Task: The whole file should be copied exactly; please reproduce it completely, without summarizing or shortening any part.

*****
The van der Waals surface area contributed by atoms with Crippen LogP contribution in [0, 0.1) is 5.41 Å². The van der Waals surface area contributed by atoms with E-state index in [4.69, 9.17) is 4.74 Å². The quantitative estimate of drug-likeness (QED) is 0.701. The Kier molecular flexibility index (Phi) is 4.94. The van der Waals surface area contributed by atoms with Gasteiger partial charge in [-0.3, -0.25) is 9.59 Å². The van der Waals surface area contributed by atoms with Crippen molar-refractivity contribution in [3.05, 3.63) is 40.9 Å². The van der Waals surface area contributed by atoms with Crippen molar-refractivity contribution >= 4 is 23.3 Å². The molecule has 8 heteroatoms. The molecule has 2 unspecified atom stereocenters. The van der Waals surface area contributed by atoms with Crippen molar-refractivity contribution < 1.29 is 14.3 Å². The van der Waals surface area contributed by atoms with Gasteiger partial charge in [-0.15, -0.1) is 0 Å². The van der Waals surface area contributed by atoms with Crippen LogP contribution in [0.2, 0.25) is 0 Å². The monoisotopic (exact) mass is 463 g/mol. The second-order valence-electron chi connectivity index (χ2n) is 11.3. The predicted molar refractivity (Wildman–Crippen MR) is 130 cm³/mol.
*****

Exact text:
The van der Waals surface area contributed by atoms with Crippen LogP contribution in [0, 0.1) is 5.41 Å². The van der Waals surface area contributed by atoms with E-state index in [4.69, 9.17) is 4.74 Å². The quantitative estimate of drug-likeness (QED) is 0.701. The Kier molecular flexibility index (Phi) is 4.94. The van der Waals surface area contributed by atoms with Gasteiger partial charge in [-0.3, -0.25) is 9.59 Å². The van der Waals surface area contributed by atoms with Crippen molar-refractivity contribution in [3.05, 3.63) is 40.9 Å². The van der Waals surface area contributed by atoms with Crippen molar-refractivity contribution >= 4 is 23.3 Å². The molecule has 8 heteroatoms. The molecule has 2 unspecified atom stereocenters. The van der Waals surface area contributed by atoms with Crippen molar-refractivity contribution < 1.29 is 14.3 Å². The van der Waals surface area contributed by atoms with Gasteiger partial charge in [-0.15, -0.1) is 0 Å². The van der Waals surface area contributed by atoms with Crippen LogP contribution in [0.2, 0.25) is 0 Å². The monoisotopic (exact) mass is 463 g/mol. The second-order valence-electron chi connectivity index (χ2n) is 11.3. The predicted molar refractivity (Wildman–Crippen MR) is 130 cm³/mol.